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The green sea turtle Chelonia mydas is the largest of all the hard-shelled sea turtles, reaching up to 350 lbs (160 kg) in weight and 3 ft (1 m) in shell length. The species is globally distributed, occurring primarily in tropical, but also in subtropical, waters along continental coasts and islands between 30° North and 30° South. Green turtles are thought to inhabit coastal areas of more than 140 countries and nesting has been recorded in over 80 countries.
Green sea turtles do not achieve sexual maturity until 20-50 years of age. Every 2-4 years, adult females migrate from foraging areas to mainland or island nesting beaches where they lay eggs, and may travel hundreds or thousands of miles each way. Adult green turtles that feed in the coastal areas throughout the main Hawaiian Islands are genetically distinct from other green sea turtle populations, and undergo a long migration to French Frigate Shoals in the Northwest Hawaiian Islands, where the majority of nesting and mating occurs.
During the nesting season, which is generally in the summer months, females nest at approximately two-week intervals. They lay an average of five nests, or “clutches,” which contain an average of over 100 eggs. These incubate in the nest for approximately two months before hatching, which generally occurs during the hours of darkness. The turtles are 2 in (50 mm) and 1 oz (25 g) at hatching, and crawl to the sea and swim offshore to spend their first years in the open ocean. These years are sometimes referred to as the “lost years” since nobody knows exactly where the hatchlings go during this time. However, they are believed to constantly swim and drift in the ocean currents and feed close to the surface on a variety of pelagic plants and animals.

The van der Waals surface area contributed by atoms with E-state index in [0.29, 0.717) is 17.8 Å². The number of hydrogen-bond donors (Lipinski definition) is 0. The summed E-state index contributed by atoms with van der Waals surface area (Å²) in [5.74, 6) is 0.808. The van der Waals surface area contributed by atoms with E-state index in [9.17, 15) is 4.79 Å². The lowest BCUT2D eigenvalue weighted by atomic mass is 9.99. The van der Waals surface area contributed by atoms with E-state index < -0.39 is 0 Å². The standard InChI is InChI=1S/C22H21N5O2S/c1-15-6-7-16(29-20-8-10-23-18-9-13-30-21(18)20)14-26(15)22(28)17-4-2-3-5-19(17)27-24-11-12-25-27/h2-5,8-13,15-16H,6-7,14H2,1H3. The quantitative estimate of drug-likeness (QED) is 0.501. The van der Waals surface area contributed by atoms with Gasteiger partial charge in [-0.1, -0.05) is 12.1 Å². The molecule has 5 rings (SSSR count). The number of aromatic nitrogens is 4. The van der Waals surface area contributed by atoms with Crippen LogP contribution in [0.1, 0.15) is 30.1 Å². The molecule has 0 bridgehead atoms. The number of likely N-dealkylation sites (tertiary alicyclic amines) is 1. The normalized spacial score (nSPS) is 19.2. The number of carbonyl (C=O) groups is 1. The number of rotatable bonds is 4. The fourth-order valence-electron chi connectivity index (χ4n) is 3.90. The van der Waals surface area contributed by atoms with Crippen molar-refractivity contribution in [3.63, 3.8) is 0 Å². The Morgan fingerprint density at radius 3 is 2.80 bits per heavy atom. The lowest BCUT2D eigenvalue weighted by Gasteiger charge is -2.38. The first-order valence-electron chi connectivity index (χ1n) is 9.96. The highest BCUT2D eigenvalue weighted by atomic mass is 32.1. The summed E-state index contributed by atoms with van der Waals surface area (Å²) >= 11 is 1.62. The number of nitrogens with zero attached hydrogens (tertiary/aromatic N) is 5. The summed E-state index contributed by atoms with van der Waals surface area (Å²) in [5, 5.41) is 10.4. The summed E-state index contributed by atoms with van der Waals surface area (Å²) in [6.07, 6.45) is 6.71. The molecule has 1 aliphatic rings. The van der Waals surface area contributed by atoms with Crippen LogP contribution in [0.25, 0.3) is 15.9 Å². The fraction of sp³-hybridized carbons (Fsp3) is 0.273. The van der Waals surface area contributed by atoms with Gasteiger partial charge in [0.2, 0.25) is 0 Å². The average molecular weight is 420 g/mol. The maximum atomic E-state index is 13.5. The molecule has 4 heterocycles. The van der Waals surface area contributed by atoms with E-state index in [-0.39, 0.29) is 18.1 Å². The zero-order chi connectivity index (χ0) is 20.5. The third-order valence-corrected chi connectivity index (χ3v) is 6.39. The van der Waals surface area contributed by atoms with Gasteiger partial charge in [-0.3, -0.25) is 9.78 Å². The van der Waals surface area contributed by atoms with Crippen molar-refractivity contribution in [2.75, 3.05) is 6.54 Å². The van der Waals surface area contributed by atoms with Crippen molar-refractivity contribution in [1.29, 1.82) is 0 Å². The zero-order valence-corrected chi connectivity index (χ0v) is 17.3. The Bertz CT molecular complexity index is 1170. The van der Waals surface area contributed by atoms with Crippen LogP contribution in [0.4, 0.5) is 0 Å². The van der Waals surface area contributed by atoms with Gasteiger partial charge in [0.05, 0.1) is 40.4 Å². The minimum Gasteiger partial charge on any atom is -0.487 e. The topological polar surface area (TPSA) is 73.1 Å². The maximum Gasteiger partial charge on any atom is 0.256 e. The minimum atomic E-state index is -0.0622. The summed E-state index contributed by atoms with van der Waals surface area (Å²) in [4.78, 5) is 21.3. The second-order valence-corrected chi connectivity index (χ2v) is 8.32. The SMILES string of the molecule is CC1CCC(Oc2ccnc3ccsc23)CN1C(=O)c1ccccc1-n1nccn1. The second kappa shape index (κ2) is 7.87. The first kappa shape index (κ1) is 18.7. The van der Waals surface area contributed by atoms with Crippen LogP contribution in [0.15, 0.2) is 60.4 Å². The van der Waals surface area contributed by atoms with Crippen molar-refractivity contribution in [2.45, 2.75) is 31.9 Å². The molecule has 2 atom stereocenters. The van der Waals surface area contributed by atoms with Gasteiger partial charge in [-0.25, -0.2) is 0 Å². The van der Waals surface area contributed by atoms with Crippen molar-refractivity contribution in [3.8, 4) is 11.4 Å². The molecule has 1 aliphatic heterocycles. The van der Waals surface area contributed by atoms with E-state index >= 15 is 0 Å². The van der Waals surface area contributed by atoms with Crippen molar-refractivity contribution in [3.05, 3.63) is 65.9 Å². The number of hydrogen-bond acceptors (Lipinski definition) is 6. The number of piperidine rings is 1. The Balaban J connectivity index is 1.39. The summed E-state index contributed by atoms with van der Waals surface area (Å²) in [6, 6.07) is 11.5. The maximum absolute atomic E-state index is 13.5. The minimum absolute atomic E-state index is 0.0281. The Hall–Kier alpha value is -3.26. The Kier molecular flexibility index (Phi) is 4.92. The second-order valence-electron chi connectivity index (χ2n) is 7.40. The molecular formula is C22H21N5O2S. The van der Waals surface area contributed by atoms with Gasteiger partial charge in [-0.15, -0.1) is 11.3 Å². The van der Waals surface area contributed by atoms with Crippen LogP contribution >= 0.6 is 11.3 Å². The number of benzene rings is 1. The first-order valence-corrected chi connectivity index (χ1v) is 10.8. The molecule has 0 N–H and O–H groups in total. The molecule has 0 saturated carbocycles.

After several years of swimming and drifting at sea, juvenile sea turtles return to nearshore reefs where they spend their adult lives. Once they move to these nearshore benthic habitats, sub-adult and adult green turtles are almost exclusively herbivorous, feeding on sea grasses and algae. They are unique among turtle species in having this herbivorous diet, which is believed to give them greenish-colored fat, from which they take their name. The maximum age of green sea turtles is unknown.
Analyses of historic and recent abundance information by the Marine Turtles Specialist Group (MTSG) of the IUCN indicate that extensive population declines have occurred in all major ocean basins over approximately the past 100-150 years. The principal cause of this historical, worldwide decline of the green turtle is long-term harvest of eggs and adults on nesting beaches and juveniles and adults on feeding grounds. These harvests continue in some areas of the world and compromise efforts to recover this species.
In the U.S., NOAA Fisheries and the U.S. Fish and Wildlife Service (USFWS) have joint jurisdiction for green turtles, with NOAA taking the lead in the marine environment and USFWS taking the lead on the nesting beaches. Both federal agencies and a number of state agencies have promulgated regulations to eliminate or reduce threats to sea turtles.
Green sea turtles are the most common species of sea turtle found in Hawaiian waters, and the population is the best documented among the various sub-populations of this species. As of the 1970s, the green sea turtle was in a steep global decline. Within Hawai‘i, thanks to protection from harvesting and the efforts of individuals and groups who monitor and guard nest sites, the Hawaiian green sea turtle population has increased by more than 50% over the last thirty years after protection began in 1978.
Information on population trends for other Pacific populations is limited. However, a 2012 Hawaiian Green Sea Turtle Assessment conducted by the MTSG classified green turtles as endangered globally. Its analysis of population trends at 32 index nesting sites around the world found a 48-65% decline in the number of mature females nesting annually over the past 100-150 years. In addition to harvesting of eggs, juveniles and adults, other serious ongoing sources of mortality that also adversely affect the species’ recovery include incidental capture in fishing gear, primarily in gillnets, but also in trawls, dredges, traps and longlines, and in some areas of the world, the viral disease fibropapillomatosis.